If you crossed 2050s technology with 1950s fashion with 2017 ignorance and looked at it all through a pastel filter, you'd be within a stone's throw of Katy Perry's video compliment to her new single, "Chained to the Rhythm." Set in a fictional theme park, the video is prime for the Katy Perry Teenage Dream-world treatment apparent in past videos like "Dark Horse" and "California Gurls." Though all three videos share a director and a highly embellished visual vocabulary, "Chained to the Rhythm" decidedly leaves the CandyLand fantasy behind in favor of a confectionery nightmare.
To start, the theme park is called Oblivia. The viewer is not-so-subtly informed of this when the second image of the video features large neon cartoon letters that spell “OBLIVIA.” This frame is immediately succeeded by footage of Perry excitedly rushing through the park’s gates, complete with a futuristic white dress, pink hair and an over enthusiastic smile. She sings “are we crazy? / living our lives through a lens / trapped in our white-picket fence.”
It’s no coincidence that “Oblivia” differs only a few letters from “oblivious.” The opening lyrics alone are enough to hint at Perry’s distaste with the average person’s desire to ignore the conflict-ridden world by hiding in their peaceful fenced-in homes. When these lyrics are combined with the park’s name and performers’ plastered smiles, parallels between the blindly euphoric patrons of Oblivia and the ignorant residents of the real world are visible.
Let’s resume with this in mind.
The remaining four-minutes are a profusion of very happy people living very happy lives and wearing very brightly-colored clothing. But the perfection is tainted by the uneasiness that accompanies too much happiness. A quick flash of the number 1984 in the form of a ride’s wait time estimate draws a link to George Orwell’s dystopian novel suggesting this world is not as perfect as it appears.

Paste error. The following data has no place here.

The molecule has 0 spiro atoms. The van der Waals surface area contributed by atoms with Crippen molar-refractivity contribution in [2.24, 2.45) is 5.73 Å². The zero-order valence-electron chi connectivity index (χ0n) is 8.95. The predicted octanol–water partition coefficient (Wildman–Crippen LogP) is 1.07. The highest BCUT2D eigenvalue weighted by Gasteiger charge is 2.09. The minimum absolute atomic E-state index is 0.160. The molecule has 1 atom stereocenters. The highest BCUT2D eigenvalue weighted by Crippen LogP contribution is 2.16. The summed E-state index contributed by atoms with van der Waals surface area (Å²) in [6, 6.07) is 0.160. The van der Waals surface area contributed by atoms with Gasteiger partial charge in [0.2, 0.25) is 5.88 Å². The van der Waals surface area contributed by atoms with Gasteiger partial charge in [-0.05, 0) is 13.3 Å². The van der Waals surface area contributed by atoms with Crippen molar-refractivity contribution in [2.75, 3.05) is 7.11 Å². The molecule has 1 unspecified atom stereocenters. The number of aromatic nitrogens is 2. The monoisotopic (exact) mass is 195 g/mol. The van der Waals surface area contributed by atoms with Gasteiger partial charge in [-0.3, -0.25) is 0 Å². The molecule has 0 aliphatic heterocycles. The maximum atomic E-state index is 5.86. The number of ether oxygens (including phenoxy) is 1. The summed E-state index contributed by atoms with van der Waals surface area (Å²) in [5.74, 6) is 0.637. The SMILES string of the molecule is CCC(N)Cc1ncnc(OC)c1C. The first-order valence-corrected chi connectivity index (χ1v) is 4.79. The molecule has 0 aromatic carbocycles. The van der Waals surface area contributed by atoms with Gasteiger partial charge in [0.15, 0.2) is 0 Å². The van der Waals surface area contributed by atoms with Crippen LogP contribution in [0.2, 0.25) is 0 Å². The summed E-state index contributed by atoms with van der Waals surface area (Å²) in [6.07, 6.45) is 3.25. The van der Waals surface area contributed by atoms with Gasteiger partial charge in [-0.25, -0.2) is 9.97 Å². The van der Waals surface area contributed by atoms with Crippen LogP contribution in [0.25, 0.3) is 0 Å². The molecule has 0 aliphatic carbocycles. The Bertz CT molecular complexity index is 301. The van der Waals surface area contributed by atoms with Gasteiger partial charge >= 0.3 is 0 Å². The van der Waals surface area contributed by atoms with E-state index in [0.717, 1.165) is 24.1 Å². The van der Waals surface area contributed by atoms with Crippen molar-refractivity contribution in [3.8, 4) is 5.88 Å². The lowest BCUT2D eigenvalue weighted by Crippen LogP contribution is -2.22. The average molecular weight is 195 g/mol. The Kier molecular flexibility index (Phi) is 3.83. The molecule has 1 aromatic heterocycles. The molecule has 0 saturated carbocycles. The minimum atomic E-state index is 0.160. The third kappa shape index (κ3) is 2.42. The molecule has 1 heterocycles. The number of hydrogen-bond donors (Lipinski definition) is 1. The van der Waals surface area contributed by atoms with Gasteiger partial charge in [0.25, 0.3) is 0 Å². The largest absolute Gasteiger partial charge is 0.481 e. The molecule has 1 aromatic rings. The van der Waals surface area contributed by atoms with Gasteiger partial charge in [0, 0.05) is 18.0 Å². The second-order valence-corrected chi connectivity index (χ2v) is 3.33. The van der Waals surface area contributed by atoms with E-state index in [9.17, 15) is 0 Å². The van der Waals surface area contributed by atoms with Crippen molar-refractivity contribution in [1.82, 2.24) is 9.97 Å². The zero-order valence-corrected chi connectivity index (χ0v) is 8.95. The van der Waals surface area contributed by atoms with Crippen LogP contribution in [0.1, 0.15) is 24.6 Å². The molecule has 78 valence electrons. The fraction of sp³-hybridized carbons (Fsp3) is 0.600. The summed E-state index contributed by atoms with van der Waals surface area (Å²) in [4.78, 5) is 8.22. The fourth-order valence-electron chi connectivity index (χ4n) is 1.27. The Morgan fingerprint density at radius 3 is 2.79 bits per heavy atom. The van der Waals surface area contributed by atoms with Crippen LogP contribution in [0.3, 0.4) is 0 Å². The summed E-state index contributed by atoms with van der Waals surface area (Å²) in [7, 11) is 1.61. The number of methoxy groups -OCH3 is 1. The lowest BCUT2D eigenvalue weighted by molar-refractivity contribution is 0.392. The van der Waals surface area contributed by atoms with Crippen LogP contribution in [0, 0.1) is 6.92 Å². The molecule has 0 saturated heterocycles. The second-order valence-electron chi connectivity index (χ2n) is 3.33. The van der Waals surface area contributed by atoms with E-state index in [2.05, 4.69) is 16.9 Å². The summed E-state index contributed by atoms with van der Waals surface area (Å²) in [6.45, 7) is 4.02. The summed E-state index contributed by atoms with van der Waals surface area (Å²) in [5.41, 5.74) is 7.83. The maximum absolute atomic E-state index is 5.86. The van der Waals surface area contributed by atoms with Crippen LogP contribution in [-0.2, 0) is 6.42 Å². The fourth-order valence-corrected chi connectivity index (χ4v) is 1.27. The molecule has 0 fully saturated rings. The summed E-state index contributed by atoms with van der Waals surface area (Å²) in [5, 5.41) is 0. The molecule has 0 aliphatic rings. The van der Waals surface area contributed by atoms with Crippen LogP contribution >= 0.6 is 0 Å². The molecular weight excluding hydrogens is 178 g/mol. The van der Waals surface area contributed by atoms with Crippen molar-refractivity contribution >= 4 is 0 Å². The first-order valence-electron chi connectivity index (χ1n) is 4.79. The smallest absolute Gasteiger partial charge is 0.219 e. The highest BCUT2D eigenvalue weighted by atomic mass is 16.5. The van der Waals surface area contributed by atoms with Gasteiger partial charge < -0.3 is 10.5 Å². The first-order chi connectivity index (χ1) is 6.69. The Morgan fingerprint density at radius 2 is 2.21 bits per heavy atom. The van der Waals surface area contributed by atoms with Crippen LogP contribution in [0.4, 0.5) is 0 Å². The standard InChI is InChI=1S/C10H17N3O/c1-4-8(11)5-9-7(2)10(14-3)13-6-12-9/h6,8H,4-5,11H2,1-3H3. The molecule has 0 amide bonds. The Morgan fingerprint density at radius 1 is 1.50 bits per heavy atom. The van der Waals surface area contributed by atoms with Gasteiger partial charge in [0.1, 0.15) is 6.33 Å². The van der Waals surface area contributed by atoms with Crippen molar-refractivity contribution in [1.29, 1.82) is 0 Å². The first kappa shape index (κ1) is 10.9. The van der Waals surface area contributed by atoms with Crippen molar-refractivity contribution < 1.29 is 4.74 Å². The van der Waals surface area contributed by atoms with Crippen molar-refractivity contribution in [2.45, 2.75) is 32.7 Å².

Within these scenes of apparent bliss, Perry is able to tackle a staggering number of relevant issues. Panning through footage of blatant cultural references such as choreographed selfie-taking, a roller-coaster emoji tunnel and a “validation station” like-o-meter, Perry ensures no part of her satirical criticism of the over-connected, technology-obsessed masses gets lost in translation. Later, she stops by “Inferno H20” for a beaker of flaming water. Clearly resembling a gas station, “Inferno H20” predicts that abuse of our world’s resources may lead to the strict control of water distribution, similar to oil’s current regulation. At one point, happy couples hurriedly climb aboard “The Great American Dream Drop,” a ride that features quaint houses dangling from strings.
Yet despite all of this blaring commentary, the people of Oblivia remain oblivious. They continue to live comfortably in their bubble. Still, the bliss of being utterly disconnected does not last forever. As in all classic dystopian narratives, someone breaks out of the trance. Who? Katy Perry, of course.
A rose thorn pricking her finger in the first 30 seconds serves as the first sign that the world isn’t all cotton candy and flying roller coasters. The next and final realization moment comes in the final montage, which includes the 3D screening of a fictional film entitled “A Nuclear Family.” While spectators robotically bob their heads, Skip Marley appears on the colossal-sized retro TV to contribute his verse. Eventually stepping out of the screen, Marley seems to jolt Perry from her hypnotic daze.
Spliced into this scene are clips of Perry running on a human-sized hamster wheel. At first putting forward her best effort, she ultimately slows to a stand. Her expression suggests complete consciousness. The video ends with Perry's pink painted eyelids locked on the camera and a look of complete horror.
This video marks a new era of Katy Perry. Although she has never shied away from releasing PSAs in the form of massively successful singles, the condemnation of modern society as oblivious and robotic is undoubtedly a step up from reminding everyone that they're fireworks or saying it's totally fine to kiss a girl and like it. Through this video, as well as a stellar Grammy performance, Perry has informed her fans and the general public that she is ready to approach the treacherous arena of current day politics. Prepare yourselves for a wave of political pop.